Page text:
Last month I was in Paris for a week, meeting a new French literary agent and a new translator, and I had the good luck to get a seat for the Saturday matinee performance at the Comédie-Francaise. The Comédie-Francaise was founded in 1680, and in its early days was called The House of Moliere. The theater now has a repertoire that includes the works of dozens of playwrights, but I was fortunate enough to see one of Moliere’s greatest plays that day, Le Malade Imaginaire (The Imaginary Invalid). As it turned out, the performance was not only outstanding in itself, but also the perfect reminder of how comedy is created out of certain essential building blocks that haven’t changed in hundreds of years.
Le Malade Imaginaire is about a man named Argan who is the quintessential hypochondriac. He spends night and day buying new medicines, and as the play begins, he has come up with his newest idea for saving himself: forcing his daughter Angélique to marry his doctor’s son, a disgusting, cadaverous young man who has nothing going for him but his father’s profession. Argan’s notion is that having a doctor in the family will not only save him money, but maintain the kind of medical presence that the household needs. What better resource for a hypochondriac than a doctor in the house?
May 29, 2012 1 Comment
How J. David Brimmer stages comic fights in “Medieval Play”
“Kenny has a lot of laughs in there, but we really want it to look like they’re going at it hammer and tong.”
Fight choreographer J. David Brimmer is describing the action in Medieval Play, the new play by Kenneth “Kenny” Lonergan, which is now in previews at Signature Theatre. And while the scabrous, irreverent comedy may not have any hammers or tongs, there are enough daggers and broadswords to make up for it.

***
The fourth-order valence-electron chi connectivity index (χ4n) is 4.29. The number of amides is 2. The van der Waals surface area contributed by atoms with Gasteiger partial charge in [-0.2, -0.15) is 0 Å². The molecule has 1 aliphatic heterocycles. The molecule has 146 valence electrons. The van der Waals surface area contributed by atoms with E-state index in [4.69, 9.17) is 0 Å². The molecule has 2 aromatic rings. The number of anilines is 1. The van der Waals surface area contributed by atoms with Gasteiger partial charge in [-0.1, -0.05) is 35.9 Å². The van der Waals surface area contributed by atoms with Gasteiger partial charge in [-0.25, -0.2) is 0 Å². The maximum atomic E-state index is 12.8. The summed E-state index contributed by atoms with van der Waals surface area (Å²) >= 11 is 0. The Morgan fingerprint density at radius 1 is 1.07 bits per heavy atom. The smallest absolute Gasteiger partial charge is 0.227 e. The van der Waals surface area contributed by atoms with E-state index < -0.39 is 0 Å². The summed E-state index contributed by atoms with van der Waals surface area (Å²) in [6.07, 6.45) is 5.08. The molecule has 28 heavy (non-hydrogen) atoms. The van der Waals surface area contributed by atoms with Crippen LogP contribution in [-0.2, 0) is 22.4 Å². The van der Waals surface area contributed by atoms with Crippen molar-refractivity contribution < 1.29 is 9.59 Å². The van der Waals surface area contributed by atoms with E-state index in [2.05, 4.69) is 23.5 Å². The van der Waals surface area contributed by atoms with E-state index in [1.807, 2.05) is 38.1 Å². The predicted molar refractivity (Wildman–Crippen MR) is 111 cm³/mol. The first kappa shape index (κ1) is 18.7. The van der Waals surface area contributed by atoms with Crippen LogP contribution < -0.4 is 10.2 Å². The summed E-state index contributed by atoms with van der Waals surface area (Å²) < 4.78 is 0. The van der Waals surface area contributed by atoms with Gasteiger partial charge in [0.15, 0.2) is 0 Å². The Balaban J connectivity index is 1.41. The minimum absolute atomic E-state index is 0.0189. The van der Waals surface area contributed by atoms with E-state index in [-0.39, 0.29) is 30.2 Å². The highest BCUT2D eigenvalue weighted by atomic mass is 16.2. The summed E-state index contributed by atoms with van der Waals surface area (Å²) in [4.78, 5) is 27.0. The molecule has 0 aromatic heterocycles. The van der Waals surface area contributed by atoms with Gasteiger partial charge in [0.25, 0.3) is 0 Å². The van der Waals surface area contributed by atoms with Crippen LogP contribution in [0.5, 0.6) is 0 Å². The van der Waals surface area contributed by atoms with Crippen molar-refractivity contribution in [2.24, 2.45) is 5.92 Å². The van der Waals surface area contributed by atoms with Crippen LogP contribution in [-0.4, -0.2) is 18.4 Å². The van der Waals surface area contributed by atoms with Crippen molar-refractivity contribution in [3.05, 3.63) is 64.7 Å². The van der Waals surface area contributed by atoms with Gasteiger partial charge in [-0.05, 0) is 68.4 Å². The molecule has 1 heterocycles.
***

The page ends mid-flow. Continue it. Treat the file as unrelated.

Medieval Play, which features bands of mercenaries slaughtering and pillaging their way through the Hundred Years War and the Papal Schism of 1378, offers plenty of opportunities for Brimmer to do what he does best: stage people killing one another.
May 24, 2012 1 Comment
How “I Am a Tree” has startled Dulcy Rogers
You can’t expect to know everything about a play, even if you’re the writer and star. Just ask Dulcy Rogers, whose solo show I Am A Tree begins performances this Friday at the Theatre at St. Clement’s. After two years and multiple productions, the work is still startling her.
“I wrote it, so you’d think I’d know it,” she says. “But there are so many things about it I didn’t realize.”
For instance, when Rogers started writing I Am a Tree, she thought it would be performed by multiple actors. The play follows Claire, a thirtysomething who’s trying to learn about her mother’s history by tracking down three aunts she’s never met. It makes sense that each aunt would be played a different performer.
But when Rogers had her first workshop reading of the play, the cast had to cancel for various reasons. (“Actors can’t get it together in L.A.,” she jokes.) That left Rogers playing every part, and the audience liked the solo approach, so… surprise… I Am a Tree became a different show.
May 23, 2012 No Comments